Point of view

Of Marxism and Democratic Centralism

Murzban Jal

The glorious robes of liberalism have fallen away and the most repulsive despotism stands revealed for the entire world to see.
—Karl Marx to Arnold Ruge, 1843

The working class is instinctively, spontaneously, communistic.
—VI Lenin, The Reorganization of the Party

The continuous posing of the question of democratic centralism and challenging its place in revolutionary Marxism is not merely one of the most important issues in contemporary Marxism. It is probably the most important question, the most important question, because it is this role of centralism and this role of the party that is responsible for Marxism’s inability to overthrow global capitalism, than any possible virtue of capitalism. Democratic centralism is said to be in strict opposition of the spontaneity of the masses. Lenin, stood for strict centralism. Lenin was against spontaneity. Like the immutable “laws of nature”, democratic centralism, was said to be necessary and universal. There can be no revolution without democratic centralism.

At first glance this idea of democratic centralism and the vanguard party seems directly in contradistinction to Marx’s idea of the politics of species being (Gattungwesen) and the understanding of communism as the recovery of the human essence (das menschliche Wesen) from the debris of class histories. This loss of the humanist politics of revolutionary Marxism lies, of course, with the Stalinist concept. Later Louis Althusser’s notion of Marxism as a theoretical anti-humanism, where Marxism was dissected in various pieces, laid the stamp of Marxism as an anti-humanist discourse. That an inherently dictatorial politics that followed Lenin’s death and Stalin’s take- over of the Bolshevik party and the consequent mass murder of the entire central committee of the party, not to forget the genocide of the mass of the revolutionaries, follows directly from the Stalinist policies. It is wholly unfortunate that the mainstream left parties in India, have hitherto unable to differentiate the revolutionary politics of Marx, followed by Lenin, Rosa Luxemburg, Liebniecht, Trotsky, et al; from the utterly anti-communist politics of firstly Stalin, followed by Khrushchev, Mao, et al.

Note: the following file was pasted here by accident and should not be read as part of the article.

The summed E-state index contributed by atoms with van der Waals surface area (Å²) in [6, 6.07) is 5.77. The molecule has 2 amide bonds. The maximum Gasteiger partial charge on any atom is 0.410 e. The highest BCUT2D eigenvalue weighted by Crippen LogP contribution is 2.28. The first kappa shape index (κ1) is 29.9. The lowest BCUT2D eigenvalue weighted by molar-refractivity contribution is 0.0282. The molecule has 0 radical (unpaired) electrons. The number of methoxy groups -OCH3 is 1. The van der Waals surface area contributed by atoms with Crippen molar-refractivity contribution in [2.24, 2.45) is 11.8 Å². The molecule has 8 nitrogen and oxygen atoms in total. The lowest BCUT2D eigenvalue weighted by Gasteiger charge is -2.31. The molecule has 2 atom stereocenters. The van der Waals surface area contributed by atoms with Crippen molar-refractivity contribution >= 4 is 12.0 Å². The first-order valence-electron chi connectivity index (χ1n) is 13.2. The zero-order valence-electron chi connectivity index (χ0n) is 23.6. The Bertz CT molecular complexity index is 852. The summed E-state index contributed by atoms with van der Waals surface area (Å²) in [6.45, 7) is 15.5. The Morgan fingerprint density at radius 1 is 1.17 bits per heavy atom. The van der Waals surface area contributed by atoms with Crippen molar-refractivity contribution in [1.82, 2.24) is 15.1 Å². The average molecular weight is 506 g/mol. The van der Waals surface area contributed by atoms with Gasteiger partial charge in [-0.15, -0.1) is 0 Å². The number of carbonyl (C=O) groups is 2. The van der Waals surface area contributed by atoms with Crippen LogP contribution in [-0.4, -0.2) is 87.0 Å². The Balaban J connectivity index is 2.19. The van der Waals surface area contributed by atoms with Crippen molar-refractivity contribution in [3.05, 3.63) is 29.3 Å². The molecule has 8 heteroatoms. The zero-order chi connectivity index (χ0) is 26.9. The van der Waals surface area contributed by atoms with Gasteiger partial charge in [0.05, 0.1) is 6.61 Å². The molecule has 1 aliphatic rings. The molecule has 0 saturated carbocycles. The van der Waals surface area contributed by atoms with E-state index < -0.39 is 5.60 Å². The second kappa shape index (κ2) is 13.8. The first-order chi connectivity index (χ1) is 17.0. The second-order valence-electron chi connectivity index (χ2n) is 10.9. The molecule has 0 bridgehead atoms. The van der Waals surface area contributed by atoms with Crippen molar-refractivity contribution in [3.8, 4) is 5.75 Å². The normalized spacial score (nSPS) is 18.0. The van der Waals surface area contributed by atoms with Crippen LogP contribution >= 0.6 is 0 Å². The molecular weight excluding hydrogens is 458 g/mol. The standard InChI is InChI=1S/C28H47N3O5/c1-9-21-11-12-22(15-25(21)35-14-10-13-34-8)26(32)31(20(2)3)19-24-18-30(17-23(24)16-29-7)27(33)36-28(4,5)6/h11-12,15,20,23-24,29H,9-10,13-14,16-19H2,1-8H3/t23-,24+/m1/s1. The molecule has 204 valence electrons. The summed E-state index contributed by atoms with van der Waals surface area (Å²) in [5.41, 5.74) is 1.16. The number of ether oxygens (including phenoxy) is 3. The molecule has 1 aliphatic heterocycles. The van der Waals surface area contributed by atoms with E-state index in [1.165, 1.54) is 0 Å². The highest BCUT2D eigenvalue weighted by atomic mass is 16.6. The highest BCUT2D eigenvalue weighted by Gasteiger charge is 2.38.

One must dispel the surface reading which suggests that it was Marx himself who was responsible for the politics of democratic centralism (as both entrenched bourgeois ideology of late imperialism in crisis, as well as its alleged critiques of Marx like Noam Chomsky would make us believe). But it was actually the scene of early twentieth century Czarist Russia and the then emerging communist movement that was responsible for the birth of this idea. That Lenin’s 1902 What is to be Done? was the master text of this theory of democratic centralism and the role of the vanguard party has to be emphasised. But what one needs to do is also emphasise that Lenin never made a fetish of this text and would soon transcend (aufheben) the arguments of democratic centralism, the vanguard party and the rather Kantian idea that (revolutionary) consciousness comes “from the outside”, with the party as the bearer of the role of the “transcendent outsiders”.